A computer security breach at the University of Maryland has compromised more than 300,000 personal records for faculty, staff and students who have received identification cards. Here’s the letter about the breach from university President Wallace D. Loh released on Wednesday:
Dear students, faculty, and staff of the University of Maryland (at College Park and Shady Grove):
Last evening, I was notified by Brian Voss, Vice President of Information Technology, that the University of Maryland was the victim of a sophisticated computer security attack that exposed records containing personal information.
I am truly sorry. Computer and data security are a very high priority of our University.
A specific database of records maintained by our IT Division was breached yesterday. That database contained 309,079 records of faculty, staff, students and affiliated personnel from the College Park and Shady Grove campuses who have been issued a University ID since 1998. The records included name, Social Security number, date of birth, and University identification number. No other information was compromised — no financial, academic, health, or contact (phone, address) information.
With the assistance of experts, we are handling this matter with an abundance of caution and diligence. Appropriate state and federal law enforcement authorities are currently investigating this criminal incident. Computer forensic investigators are examining the breached files and logs to determine how our sophisticated, multi-layered security defenses were bypassed. Further, we are initiating steps to ensure there is no repeat of this breach.
The University is offering one year of free credit monitoring to all affected persons. Additional information will be communicated within the next 24 hours on how to activate this service.
University email communications regarding this incident will not ask you to provide personal information. Please be cautious when sharing personal information.
All updates regarding this matter will be posted to this website. Additional information is provided in the FAQs below. If you have any questions or comments, please call our special hotline at 301-405-4440 or email us at email@example.com.
Universities are a focus in today’s global assaults on IT systems. We recently doubled the number of our IT security engineers and analysts. We also doubled our investment in top-end security tools. Obviously, we need to do more and better, and we will.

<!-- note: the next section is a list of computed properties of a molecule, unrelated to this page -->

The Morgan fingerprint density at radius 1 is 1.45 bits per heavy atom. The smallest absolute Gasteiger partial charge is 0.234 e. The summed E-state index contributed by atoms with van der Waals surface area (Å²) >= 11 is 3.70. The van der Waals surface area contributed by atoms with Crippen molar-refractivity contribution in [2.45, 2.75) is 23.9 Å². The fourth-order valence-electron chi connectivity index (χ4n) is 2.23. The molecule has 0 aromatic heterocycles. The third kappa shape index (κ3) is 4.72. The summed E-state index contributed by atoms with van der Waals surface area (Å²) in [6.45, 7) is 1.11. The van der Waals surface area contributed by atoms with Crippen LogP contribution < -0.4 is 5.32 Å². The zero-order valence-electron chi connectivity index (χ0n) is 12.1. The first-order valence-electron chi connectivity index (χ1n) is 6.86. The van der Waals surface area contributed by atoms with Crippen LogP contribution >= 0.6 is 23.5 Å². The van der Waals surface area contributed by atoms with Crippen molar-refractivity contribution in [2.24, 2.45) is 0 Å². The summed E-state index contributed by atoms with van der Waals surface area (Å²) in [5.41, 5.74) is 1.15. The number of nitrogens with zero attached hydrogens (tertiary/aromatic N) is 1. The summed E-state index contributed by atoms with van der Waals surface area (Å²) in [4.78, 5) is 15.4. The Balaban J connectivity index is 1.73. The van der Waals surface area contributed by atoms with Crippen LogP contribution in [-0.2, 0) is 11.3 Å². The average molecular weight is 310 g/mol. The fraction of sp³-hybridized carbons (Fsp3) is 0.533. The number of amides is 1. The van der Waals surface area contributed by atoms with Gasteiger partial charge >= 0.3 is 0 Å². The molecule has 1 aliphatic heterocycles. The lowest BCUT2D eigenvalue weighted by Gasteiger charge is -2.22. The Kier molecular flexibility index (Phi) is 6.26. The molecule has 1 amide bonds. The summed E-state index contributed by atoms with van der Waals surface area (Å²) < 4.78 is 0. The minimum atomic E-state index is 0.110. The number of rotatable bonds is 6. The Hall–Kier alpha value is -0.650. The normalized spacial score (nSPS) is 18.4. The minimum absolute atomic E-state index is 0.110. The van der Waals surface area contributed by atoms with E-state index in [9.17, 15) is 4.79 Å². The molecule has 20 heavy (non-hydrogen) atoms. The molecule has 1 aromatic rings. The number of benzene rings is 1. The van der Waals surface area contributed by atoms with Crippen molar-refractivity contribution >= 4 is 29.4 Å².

Again, I regret this breach of our computer and data systems. We are doing everything possible to protect any personal information that may be compromised.
Wallace D. Loh
President, University of Maryland
How many files were breached?
—We have been notified by Brian Voss, Vice President of Information Technology, that a computer security incident at the University of Maryland exposed approximately 309,079 records containing personal information.
Who was affected by the breach?
—That database contained 309,079 records of faculty, staff, students and affiliated personnel from College Park and Shady Grove campuses who have been issued a University ID since 1998.
What kind of data was accessed?
—The records included name, Social Security number, date of birth, and University identification number. No financial, academic, contact, or health information was compromised.
How did it occur?
—The cause of the security breach is currently under investigation by state and federal law enforcement authorities, as well as forensic computer investigators.
How is the university responding?
—Within 24 hours, the University formed an investigative task force that includes law enforcement, IT leadership, and computer forensic investigators. We are also making every effort to notify the campus community and those who were previously affiliated with the university as students, faculty or staff. In addition, the University is offering one year of free credit monitoring to all who were affected.
What else can I do to protect myself?
—We recommend that you be mindful of these general tips:
Do not share personal information over the phone, email or text. Instead, ask for a call-back number so you can verify with whom you are communicating.
Delete texts immediately from unfamiliar numbers or names because of the risk of malware and other viruses.
Never click links within emails that you do not recognize. Be cautious when responding to emails that direct you to suspicious websites.
What should affected persons do next?
—Additional information will be on the University homepage within 24 hours. A special hotline has also been established if you have questions about this incident. You can call 301.405.4440 or email us at firstname.lastname@example.org.